|Birth name||Michael George Gibbins|
12 March 1949|
|Died||4 October 2005
Mike Gibbins was born on 12 March 1949 in Swansea, Wales. He began playing drums at age 14, and joined his first band, "The Club 4" in the early 1960s. He played around South Wales for a time with a group called "The Misfits" before auditioning for the rival Welsh band The Iveys in 1964.
Iveys member Ron Griffiths invited Gibbins to audition for the group in 1964, when Gibbins was 15. Members Pete Ham, Dai Jenkins, and Griffiths subsequently invited Gibbins to join the band, who reluctantly had to cut his hair from a rocker style to that of a mod.  In 1966, Tom Evans replaced Jenkins, and in 1968, The Iveys were signed to the Beatles' Apple Records. In 1969, Paul McCartney produced the song "Come and Get It" for the Iveys, who prior to its release, changed their name to Badfinger and replaced Griffiths with guitarist Joey Molland.
After the success of "Come and Get It", Badfinger enjoyed success with hit songs "No Matter What", "Day After Day", and "Baby Blue". From early on, Gibbins began to contribute songs to the albums, despite often being overshadowed by the compositions of the other members, particularly Ham. Gibbins wrote "It Had to Be" on the album No Dice, "Hey Cowboy" on the album Ass, "My Heart Goes Out" on the Badfinger album, and the songs "Your So Fine" and the first half of the medley "In the Meantime/Some Other Time" on the album Wish You Were Here. With the exceptions of "It Had to Be" and "Your So Fine", Gibbins also contributed lead vocals on his songs. Gibbins also composed and sang the originally unreleased songs "Loving You", (from the unreleased Straight Up sessions) "Rockin' Machine", and "Back Again" (from the unreleased Head First album.) All of these recordings have now been issued on CD.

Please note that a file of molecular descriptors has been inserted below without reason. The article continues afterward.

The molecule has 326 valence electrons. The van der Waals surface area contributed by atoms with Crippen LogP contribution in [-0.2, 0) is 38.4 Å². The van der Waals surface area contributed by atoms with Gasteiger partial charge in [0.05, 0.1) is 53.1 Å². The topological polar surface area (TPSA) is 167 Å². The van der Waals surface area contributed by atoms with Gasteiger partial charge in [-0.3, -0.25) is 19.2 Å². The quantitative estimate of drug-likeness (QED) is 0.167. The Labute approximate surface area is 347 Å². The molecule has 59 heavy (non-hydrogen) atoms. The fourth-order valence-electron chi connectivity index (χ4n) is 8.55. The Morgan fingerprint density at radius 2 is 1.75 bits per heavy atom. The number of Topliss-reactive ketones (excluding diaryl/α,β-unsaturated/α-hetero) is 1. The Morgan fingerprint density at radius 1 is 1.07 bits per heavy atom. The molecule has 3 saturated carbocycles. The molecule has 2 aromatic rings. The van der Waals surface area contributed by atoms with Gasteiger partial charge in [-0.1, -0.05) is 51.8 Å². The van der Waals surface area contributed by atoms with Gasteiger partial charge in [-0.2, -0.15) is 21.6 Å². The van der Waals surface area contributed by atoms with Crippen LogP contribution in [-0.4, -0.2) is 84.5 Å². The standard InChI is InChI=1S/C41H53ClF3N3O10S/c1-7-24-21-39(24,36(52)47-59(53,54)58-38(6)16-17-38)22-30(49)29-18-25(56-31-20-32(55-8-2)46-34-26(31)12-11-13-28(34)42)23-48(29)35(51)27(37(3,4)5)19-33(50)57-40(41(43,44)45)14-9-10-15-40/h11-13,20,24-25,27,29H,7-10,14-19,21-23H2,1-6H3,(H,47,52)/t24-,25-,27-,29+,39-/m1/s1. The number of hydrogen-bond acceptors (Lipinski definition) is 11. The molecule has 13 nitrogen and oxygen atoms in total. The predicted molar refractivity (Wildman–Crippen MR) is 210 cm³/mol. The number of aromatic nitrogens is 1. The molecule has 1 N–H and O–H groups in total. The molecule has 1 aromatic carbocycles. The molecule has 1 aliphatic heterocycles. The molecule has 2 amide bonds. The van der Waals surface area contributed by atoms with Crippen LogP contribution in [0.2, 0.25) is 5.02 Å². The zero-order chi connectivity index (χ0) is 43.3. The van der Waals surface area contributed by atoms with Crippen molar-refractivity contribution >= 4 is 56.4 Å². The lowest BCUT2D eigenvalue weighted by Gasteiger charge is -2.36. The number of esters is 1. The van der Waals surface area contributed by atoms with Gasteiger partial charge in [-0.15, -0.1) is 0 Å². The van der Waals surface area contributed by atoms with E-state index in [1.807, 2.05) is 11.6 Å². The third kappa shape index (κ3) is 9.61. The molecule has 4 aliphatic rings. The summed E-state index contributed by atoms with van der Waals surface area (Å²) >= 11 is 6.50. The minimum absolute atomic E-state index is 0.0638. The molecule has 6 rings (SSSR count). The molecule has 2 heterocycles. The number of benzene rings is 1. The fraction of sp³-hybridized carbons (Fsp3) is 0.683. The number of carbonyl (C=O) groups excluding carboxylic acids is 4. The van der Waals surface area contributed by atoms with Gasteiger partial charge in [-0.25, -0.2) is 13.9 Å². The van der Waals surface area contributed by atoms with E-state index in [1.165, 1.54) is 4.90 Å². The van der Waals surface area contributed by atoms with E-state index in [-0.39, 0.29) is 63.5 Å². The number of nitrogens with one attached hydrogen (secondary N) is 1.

During his tenure with Badfinger, Gibbins along with the other members of the band, contributed musically to George Harrison's album All Things Must Pass, and played at the Concert for Bangladesh. While working on All Things Must Pass, producer Phil Spector recognized Gibbins' talent at playing the tambourine, earning Gibbins the nickname "Mr. Tambourine Man" after the Bob Dylan song.
After Pete Ham's suicide in 1975, Badfinger broke up and Gibbins found work as a session drummer in Wales.  One of the more notable songs that Gibbins played on during this time was "It's a Heartache" by Bonnie Tyler.
In 1978, Molland and Evans reunited as Badfinger. They contacted Gibbins, who flew to Los Angeles to record for the Airwaves album, but after disagreeing with the album's producer, Gibbins walked out of the sessions and was replaced by a session drummer. Gibbins did not participate in the final Badfinger album, Say No More, either.
After Evans and Molland split acrimoniously in 1982, Gibbins joined Evans and Bob Jackson to create another Badfinger to rival Molland's. Gibbins soon quit, and Evans committed suicide in 1983. Gibbins, Jackson, and Molland toured as Badfinger for a brief time in 1984. 
Later years and death
Gibbins reunited as Badfinger with Joey Molland for a tour in 1986, but soon after he retired from touring to spend more time with his family.
Gibbins released three albums later in his life, A Place in Time, More Annoying Songs, and In the Meantime featuring his own compositions.
Gibbins died from a brain aneurysm in his sleep at his Florida home on 4 October 2005 at the age of 56. Speaking of his bandmate, Molland said "I spoke to Mike on Monday afternoon. He was in good spirits and we were looking forward to seeing each other at the 'Bangladesh' re-release event on Oct. 17. Mike and I had a falling out some time ago but we had been very much in touch with each other over the last five or six months, I'm happy to say, and we were starting to talk about the future. When we talked it was usually about the Badfinger business both past and future. He was still angry that Peter had committed suicide rather than sticking it out. Mike was a great friend to us all, a great rock drummer, father and husband. Courageous and honest in all things, he will be sorely missed by all who knew him."